I researched the main optimization algorithms used for training artificial neural networks, implemented them from scratch in Python and compared them using animated visualizations.

In my previous article about gradient descent, I explained the basic concepts behind it and summarized the main challenges of this kind of optimization.

However, I only covered Stochastic Gradient Descent (SGD) and the "batch" and "mini-batch" implementation of gradient descent.

Other algorithms offer advantages in terms of convergence speed, robustness to “landscape” features (the vanishing gradient problem), and less dependence on the choice of learning rate to achieve good performance.

So today I’ll write about more advanced optimization algorithms, implementing them from scratch in Python and comparing them through animated visualizations.

I’ve also listed the resources I used for learning about these algorithms. They are great for diving deeper into formal concepts.

## Comparing the algorithms using a simple objective function

Throughout this post, I’ll show how I implemented the different algorithms in Python.

I’ve created a Jupyter Notebook that you can access on GitHub or directly on Google Colab to see all the code used to create the figures shown here.

To generate the animations, I used the approach shown in my previous post about creating an animated gradient descent figure in Python.

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The function definitions assume that the following code has been already included, as they use numpy classes and methods and call both the function f and its gradient, grad_f.

import numpy as np

# Create a function to compute the surface
def f(theta):
x = theta[0]
y = theta[1]
return x**2 - y**2

# Define a function to compute the gradient
returnValue = np.array([0.,0.])
x = theta[0]
y = theta[1]
returnValue[0] += 2*x
returnValue[1] += - 2*y
return returnValue


## Momentum

We could compare the optimization algorithm with a ball rolling downhill.

If the “ball” had momentum like it has in real life, it would be less likely to remain stuck in a local minimum after accelerating down the hill at full speed.

That’s what people realized when dealing with the problem of gradient descent getting stuck in local minima.

From high school physics, we know that translational momentum is defined by the product of the mass of an object and its velocity:

$$\vec p = m \vec v$$

We also know that the gravitational potential energy of an object of mass $m$ is proportional to the height $h$ at which it is placed:

$$U = mgh$$

Moreover, there is a direct relationship between the potential energy of an object and the force exerted on it

$$\vec F = - \nabla U$$

The relationship between $$\bold p$$ and $$U$$ can be derived from Newton’s second law of motion:

The change of motion of an object is proportional to the force impressed; and is made in the direction of the straight line in which the force is impressed.

$$\vec{F} = \frac{d\vec{p}}{dt} = m \frac {d \vec v}{dt}$$

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💡 In reality, this physics analogy is too simplified to cover all the advantages and disadvantages of adding momentum to a gradient descent optimization. To get the whole picture, I recommend you to check Why Momentum Really Works?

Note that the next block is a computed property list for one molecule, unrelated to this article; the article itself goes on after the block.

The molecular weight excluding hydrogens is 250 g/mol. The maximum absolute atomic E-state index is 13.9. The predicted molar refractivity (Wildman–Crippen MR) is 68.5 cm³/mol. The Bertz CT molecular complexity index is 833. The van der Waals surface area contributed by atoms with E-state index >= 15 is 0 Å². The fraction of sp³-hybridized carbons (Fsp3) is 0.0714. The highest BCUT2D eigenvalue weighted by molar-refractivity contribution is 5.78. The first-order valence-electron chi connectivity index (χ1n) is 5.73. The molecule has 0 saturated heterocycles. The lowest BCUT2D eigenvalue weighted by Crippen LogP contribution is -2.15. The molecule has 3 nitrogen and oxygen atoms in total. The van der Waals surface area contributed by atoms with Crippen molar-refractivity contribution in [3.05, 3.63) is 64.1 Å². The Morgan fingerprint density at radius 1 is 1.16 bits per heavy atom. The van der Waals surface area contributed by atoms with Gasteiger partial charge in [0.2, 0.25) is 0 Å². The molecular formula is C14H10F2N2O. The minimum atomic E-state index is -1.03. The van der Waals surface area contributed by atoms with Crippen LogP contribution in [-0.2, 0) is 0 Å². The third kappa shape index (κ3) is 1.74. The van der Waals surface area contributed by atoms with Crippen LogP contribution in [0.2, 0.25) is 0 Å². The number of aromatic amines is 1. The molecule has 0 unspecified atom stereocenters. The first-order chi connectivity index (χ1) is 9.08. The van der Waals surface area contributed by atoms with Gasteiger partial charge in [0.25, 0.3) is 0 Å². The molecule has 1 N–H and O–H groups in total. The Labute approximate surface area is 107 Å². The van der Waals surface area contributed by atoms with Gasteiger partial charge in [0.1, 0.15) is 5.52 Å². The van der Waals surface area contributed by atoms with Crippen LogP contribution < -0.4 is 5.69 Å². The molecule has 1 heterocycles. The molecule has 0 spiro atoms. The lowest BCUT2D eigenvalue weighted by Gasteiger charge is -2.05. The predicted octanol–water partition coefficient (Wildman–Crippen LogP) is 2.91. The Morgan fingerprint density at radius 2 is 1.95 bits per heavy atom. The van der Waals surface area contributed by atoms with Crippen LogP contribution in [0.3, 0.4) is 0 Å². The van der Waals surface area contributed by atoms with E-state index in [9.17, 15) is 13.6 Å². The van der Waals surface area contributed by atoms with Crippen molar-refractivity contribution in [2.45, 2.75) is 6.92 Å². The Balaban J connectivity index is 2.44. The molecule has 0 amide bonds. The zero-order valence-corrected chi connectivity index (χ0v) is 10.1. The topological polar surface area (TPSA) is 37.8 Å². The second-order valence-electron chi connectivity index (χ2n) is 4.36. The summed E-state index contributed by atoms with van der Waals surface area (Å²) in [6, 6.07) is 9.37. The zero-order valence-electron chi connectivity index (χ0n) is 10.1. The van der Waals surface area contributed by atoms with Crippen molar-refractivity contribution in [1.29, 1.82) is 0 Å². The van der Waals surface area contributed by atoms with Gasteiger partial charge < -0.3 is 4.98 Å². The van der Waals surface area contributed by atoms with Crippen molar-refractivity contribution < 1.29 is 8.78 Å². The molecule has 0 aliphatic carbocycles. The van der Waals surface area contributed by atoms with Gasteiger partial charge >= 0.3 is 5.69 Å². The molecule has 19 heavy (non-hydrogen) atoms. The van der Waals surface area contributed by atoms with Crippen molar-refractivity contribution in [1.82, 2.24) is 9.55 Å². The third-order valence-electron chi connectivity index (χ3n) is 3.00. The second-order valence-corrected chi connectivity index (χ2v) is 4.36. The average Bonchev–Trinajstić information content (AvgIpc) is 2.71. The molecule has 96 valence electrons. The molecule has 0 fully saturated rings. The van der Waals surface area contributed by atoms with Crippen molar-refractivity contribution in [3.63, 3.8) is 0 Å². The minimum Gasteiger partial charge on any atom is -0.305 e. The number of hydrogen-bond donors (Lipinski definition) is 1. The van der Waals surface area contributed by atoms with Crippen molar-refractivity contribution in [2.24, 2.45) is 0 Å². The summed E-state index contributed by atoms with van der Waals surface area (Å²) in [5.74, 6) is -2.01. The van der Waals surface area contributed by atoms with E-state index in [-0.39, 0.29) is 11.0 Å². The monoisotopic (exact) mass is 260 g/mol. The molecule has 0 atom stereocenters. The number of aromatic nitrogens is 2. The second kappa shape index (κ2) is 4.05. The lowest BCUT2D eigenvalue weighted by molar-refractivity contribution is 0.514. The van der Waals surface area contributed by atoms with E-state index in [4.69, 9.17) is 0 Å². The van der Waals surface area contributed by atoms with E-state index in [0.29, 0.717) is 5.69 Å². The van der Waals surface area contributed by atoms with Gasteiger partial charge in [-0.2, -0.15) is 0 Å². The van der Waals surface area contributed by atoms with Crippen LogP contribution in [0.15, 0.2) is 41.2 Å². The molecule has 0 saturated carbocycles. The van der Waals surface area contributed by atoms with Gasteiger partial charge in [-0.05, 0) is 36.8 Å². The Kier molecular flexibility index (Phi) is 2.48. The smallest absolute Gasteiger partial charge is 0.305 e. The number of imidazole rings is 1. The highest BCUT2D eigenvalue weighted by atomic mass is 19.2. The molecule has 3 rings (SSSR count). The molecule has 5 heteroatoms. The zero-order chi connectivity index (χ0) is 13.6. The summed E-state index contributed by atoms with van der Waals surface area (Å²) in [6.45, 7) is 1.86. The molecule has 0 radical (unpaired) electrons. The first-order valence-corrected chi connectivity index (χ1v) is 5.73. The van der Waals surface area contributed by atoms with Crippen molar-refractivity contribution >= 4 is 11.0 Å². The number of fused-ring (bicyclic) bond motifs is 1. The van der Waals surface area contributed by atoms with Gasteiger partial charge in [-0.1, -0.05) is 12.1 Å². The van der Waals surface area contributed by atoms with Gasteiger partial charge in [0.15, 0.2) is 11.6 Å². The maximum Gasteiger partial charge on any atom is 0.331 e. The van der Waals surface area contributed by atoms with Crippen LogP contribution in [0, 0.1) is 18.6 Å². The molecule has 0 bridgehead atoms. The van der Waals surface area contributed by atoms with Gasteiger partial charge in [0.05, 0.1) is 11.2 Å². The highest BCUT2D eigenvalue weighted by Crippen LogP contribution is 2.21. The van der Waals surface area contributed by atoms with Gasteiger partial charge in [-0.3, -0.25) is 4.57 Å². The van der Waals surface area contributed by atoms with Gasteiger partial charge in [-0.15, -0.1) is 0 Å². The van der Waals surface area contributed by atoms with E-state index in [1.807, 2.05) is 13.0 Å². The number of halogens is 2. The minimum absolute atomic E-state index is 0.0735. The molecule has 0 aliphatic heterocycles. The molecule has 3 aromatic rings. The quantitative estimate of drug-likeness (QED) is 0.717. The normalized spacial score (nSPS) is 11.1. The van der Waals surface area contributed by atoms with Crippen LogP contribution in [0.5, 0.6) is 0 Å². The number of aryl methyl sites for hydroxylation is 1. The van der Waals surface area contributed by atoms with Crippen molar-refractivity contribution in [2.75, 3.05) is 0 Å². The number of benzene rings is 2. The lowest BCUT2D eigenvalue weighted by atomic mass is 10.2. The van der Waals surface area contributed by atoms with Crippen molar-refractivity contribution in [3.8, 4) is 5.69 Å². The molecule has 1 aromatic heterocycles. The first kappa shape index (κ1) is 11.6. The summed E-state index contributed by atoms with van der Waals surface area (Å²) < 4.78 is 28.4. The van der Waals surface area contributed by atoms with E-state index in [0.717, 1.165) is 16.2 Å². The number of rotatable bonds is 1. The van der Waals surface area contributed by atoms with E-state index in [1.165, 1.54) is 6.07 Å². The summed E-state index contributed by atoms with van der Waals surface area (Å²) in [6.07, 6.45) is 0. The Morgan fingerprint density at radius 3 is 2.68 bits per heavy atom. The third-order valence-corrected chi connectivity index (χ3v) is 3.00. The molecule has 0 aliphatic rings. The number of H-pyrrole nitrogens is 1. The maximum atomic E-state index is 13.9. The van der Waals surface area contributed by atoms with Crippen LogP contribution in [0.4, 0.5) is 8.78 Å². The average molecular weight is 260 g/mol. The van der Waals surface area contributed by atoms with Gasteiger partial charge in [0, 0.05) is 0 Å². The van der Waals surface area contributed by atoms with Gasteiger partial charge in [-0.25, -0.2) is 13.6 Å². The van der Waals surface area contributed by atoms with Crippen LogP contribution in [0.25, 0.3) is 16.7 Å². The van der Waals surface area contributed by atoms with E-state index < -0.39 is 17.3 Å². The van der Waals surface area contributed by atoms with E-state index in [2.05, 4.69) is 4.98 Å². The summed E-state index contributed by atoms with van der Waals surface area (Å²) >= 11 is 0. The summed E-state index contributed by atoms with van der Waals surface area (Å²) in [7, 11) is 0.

When we initialize the optimization algorithm, we place the “ball” at a height $$h$$, giving it potential energy $$U$$.

The force exerted on the ball is proportional to the gradient of such potential energy. Like the gradient of the function we are optimizing (the surface over which we are moving).

The way momentum works for the optimization is by using the gradient to change the “velocity” of the particle, which in turn changes its position.

\begin{align*} v_{t+1} &= \red{\mu v_t} - \eta \blue{\nabla f(\theta_{t}) }\\ \theta_{t+1} &= \theta_{t} + v_{t+1} \end{align*}

Because of the velocity term, the “particle” builds up speed in any direction that has a consistent gradient.

I’ve implemented this as a Python function as follows:

def gradient_descent(x_init, y_init, step_size, n_iters, momentum):
eta = step_size
mu = momentum  # Notice that, if mu = 0, this algorithm is just SGD

# Initialize arrays to store results
theta = np.tile([x_init, y_init], (n_iters,1) )
z = np.tile([f(theta[0])], n_iters )

# Initialize velocity term
v_t = np.array([0,0])

for k in range (1, n_iters):

# Update velocity

# Update position
theta[k] = theta[k-1] + v_t
z[k] = f(theta[k])

# Store position coordinates
dataset = np.stack((theta[:,0], theta[:,1], z), 1)

return dataset


The Momentum update both accelerates the optimization in directions of low curvature and smooths out (dampening effect) oscillations caused by “landscape” features or noisy data [3].

Some argue that the Momentum update is in reality more consistent with the physical effect of the friction coefficient because it reduces the kinetic energy of the system [2].

Another way to interpret it is that it gives “short-term” memory to the optimization process.

Being smaller than 1, the momentum parameter acts like an exponentially weighted sum of the previous gradients, and the velocity update can be rewritten as [3][5]:

$$\blue{v_t} = (1−\blue{\beta})\blue{v_{t-1}}+\blue{\beta} g$$

where g is the instantaneous gradient, and v is the smoothed gradient estimator.

The parameter $$\beta$$ controls how much weight we give to new values of the instantaneous gradient over the previous ones.

It is usually equal to 0.9, but sometimes it is “scheduled”, i.e. increased from as low as 0.5 up to 0.99 as the iterations progress.

Proposed by Nesterov, Y. in 1983.

The Nesterov update implements a “lookahead” feature to improve the stability and convergence speed of Momentum for convex functions.

\begin{align*} v_{t+1} &= \red{\mu v_t} - \eta \green{\nabla f(\theta_{t} +} \red{\mu v_t} \green) \\ \theta_{t+1} &= \theta_{t} + v_{t+1} \end{align*}